Billing itself as business accelerator, Ignite Northwest recently formed in Spokane with the goal of helping young tech companies overcome early startup challenges.
Bill Savitz, CEO of the nonprofit organization, says accelerator businesses help companies with working prototypes that have entered the marketplace and have “defensible intellectual property.”
The organization and its board of directors are following the leads of other accelerator companies around the country, like Y Combinator, a Silicon Valley-based company whose portfolio includes Airbnb and Dropbox, Savitz says.
But unlike Y Combinator, which provides seed money for startupsin exchange for a 7 percent equity interest, Ignite Northwest is a private, nonprofit resource organization and has secured federal grant money to assist businesses in their startup efforts.
Citing U.S. Small Business Administration statistics, Savitz says only half of newly formed companies survive.
“We want to help them get through the ‘valley of death,’” he says.
He adds, “We want to help build lasting companies in the Inland Northwest—we’re not a bank or investment firm. We see an opportunity to help companies at the next level as our community continues to grow our aerospace, biosciences, technology, and other industries.”
Ignite is located in a second-floor suite at 714 N. Iron Bridge Way. Its nine-member board includes longtime business community members like Savitz; Kim Zentz, former Innovate Washington CEO; Roger Woodworth, vice president and chief strategy officer for Avista Corp.; and Washington State University Spokane Chancellor Lisa Brown.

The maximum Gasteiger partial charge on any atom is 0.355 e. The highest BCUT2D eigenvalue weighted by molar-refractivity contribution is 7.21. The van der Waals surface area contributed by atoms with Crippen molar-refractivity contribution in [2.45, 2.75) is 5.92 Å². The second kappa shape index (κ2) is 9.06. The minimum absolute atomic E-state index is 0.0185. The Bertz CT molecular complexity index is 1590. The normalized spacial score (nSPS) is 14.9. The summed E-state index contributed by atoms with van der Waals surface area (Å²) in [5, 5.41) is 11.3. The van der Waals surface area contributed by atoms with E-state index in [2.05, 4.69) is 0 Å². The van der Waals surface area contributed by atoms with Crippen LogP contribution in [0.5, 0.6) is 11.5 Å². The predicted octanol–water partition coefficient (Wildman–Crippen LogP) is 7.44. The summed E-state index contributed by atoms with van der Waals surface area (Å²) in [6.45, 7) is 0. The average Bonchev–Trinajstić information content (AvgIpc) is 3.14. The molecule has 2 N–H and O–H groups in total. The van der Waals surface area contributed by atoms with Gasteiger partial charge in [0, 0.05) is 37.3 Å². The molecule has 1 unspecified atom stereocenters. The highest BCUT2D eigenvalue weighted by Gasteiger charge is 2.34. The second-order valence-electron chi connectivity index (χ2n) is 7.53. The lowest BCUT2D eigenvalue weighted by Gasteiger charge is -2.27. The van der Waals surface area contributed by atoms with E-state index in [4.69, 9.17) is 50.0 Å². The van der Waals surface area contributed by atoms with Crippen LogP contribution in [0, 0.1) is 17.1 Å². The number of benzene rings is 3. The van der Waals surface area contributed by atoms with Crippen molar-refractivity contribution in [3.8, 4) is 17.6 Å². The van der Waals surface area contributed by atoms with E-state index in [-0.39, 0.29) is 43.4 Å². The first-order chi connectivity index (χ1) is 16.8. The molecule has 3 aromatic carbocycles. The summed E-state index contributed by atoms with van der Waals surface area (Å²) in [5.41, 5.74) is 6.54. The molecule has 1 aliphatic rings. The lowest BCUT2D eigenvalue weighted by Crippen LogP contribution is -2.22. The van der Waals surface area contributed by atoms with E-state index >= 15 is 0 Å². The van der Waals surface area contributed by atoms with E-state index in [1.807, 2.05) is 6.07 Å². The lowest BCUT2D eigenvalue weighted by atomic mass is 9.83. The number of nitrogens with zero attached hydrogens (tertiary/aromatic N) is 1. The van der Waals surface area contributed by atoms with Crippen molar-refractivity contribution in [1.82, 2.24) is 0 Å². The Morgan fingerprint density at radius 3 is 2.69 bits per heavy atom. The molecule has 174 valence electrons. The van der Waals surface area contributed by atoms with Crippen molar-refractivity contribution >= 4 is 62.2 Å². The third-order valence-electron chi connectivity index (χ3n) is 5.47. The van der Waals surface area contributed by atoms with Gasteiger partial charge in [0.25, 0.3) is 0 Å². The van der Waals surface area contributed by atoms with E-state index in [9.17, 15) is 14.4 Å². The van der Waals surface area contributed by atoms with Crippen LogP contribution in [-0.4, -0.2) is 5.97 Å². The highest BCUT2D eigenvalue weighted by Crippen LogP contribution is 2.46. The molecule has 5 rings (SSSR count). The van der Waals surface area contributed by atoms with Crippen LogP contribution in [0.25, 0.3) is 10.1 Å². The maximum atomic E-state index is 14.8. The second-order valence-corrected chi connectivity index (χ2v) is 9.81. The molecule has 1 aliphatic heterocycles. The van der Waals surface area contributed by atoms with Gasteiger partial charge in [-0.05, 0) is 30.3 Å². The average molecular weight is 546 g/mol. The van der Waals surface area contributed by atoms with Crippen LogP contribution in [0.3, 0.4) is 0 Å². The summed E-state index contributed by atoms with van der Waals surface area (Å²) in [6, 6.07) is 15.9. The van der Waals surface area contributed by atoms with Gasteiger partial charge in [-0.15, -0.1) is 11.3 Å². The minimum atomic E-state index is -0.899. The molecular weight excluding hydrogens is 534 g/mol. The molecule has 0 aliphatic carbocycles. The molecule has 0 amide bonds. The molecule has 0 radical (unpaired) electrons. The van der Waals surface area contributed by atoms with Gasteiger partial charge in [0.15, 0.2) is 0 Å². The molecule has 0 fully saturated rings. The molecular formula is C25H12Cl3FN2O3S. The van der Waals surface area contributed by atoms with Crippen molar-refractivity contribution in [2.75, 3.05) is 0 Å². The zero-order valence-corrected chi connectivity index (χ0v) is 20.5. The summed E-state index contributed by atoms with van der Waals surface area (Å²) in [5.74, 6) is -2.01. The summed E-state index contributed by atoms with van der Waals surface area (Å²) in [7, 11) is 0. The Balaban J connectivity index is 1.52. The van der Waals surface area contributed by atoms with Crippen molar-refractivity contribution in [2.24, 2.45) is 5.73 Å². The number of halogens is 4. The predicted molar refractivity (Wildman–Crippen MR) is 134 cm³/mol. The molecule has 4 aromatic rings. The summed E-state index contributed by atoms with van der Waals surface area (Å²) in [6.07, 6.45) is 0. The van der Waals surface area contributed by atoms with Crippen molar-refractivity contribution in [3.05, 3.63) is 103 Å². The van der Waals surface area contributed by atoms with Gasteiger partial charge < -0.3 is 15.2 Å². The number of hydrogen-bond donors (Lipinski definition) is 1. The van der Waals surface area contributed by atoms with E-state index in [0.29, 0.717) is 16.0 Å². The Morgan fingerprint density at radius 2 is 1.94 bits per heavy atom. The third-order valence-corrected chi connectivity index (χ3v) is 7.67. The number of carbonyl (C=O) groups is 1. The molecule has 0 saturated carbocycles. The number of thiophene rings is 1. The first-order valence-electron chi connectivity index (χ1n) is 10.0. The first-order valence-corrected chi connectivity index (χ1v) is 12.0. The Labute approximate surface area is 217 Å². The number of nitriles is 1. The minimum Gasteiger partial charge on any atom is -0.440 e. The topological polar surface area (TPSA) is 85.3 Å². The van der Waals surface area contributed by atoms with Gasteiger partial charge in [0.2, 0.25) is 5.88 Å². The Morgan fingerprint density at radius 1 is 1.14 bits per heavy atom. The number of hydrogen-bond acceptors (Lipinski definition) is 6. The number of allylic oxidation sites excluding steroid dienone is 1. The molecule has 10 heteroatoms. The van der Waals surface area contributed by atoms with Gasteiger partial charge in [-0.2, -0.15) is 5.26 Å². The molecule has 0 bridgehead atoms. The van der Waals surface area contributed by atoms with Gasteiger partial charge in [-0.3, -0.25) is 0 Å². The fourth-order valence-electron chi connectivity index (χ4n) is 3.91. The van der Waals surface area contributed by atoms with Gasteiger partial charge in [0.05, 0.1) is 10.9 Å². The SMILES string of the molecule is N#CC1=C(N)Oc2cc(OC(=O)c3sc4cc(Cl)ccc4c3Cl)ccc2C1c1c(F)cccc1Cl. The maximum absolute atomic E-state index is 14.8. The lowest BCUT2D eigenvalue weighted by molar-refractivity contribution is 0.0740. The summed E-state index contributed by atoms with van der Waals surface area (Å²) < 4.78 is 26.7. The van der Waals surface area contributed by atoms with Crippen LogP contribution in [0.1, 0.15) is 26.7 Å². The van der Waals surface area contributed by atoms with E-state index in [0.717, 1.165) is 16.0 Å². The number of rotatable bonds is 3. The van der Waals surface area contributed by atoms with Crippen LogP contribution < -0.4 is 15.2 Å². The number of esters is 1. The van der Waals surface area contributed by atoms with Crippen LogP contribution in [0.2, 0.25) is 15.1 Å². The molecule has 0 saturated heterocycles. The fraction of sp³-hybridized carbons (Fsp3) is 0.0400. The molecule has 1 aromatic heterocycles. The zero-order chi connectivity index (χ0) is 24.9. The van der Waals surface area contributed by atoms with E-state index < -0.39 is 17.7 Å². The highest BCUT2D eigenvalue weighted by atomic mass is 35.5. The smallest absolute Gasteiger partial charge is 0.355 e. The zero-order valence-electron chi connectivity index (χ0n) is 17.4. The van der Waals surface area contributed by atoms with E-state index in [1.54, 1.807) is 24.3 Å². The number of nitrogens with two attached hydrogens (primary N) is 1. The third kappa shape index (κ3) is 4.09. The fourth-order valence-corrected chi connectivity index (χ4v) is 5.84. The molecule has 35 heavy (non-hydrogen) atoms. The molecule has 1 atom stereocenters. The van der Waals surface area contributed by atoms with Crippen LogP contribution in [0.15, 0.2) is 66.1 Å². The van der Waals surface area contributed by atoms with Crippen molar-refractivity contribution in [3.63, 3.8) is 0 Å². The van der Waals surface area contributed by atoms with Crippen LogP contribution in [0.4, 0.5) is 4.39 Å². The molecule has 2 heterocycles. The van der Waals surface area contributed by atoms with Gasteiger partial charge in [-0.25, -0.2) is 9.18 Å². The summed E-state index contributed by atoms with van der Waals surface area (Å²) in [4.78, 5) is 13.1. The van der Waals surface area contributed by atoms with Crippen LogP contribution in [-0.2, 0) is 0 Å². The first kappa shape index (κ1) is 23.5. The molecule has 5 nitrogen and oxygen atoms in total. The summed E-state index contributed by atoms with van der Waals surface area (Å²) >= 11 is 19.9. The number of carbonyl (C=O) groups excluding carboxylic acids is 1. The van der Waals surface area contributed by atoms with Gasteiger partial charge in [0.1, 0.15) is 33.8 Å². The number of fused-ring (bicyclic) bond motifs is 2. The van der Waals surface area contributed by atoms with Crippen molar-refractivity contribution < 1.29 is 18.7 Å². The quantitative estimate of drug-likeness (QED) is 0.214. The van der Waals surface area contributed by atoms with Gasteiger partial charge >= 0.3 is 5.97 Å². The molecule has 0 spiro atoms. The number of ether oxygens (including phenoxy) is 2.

Ignite Northwest’s plan is to teach two classes of 10 businesses a year. For 12 weeks, those companies will hear from Ignite’s Professional Services Network—local business owners who have proven to be successful in the areas of intellectual property, market planning and operations, and establishing sales channels, Savitz says.
The 12-week session will include a mix of classroom curriculum and customized mentoring. Near its completion, enrollees will present live before potential business investors. The cost for the 12-week course has yet to be determined, Savitz says.
Ignite is working with WSU and Greater Spokane Incorporated to identify businesses and technologies that would benefit from accelerator services, Savitz says. Several that have been identified, but as of yet there hasn’t been a business to enroll, he says.
Savitz says he came to Innovate Washington last October with the intention that he would become the CEO for Ignite. Innovate Washington was born out of the former Spokane Intercollegiate Research and Technology Institute, later known just as SIRTI.
Savitz worked for four years as director of business development and government affairs at Garco Construction, of Spokane. Before that he served as president and CEO of Garco Building Systems, a West Plains metal-building fabricator.
SIRTI and Innovate Washington were publicly funded incubator organizations designed to help entrepreneurs in the earliest of stages of startup, notes John Overby, a senior business consultant with Ignite Northwest. Overby is a member of Ignite’s Accelerator Services Team. He worked for SIRTI for six years as client services director.
“They were level one organizations who had to serve everyone,” Overby says of SIRTI and Innovate Washington. “Often they were spread thin and left ineffective.”
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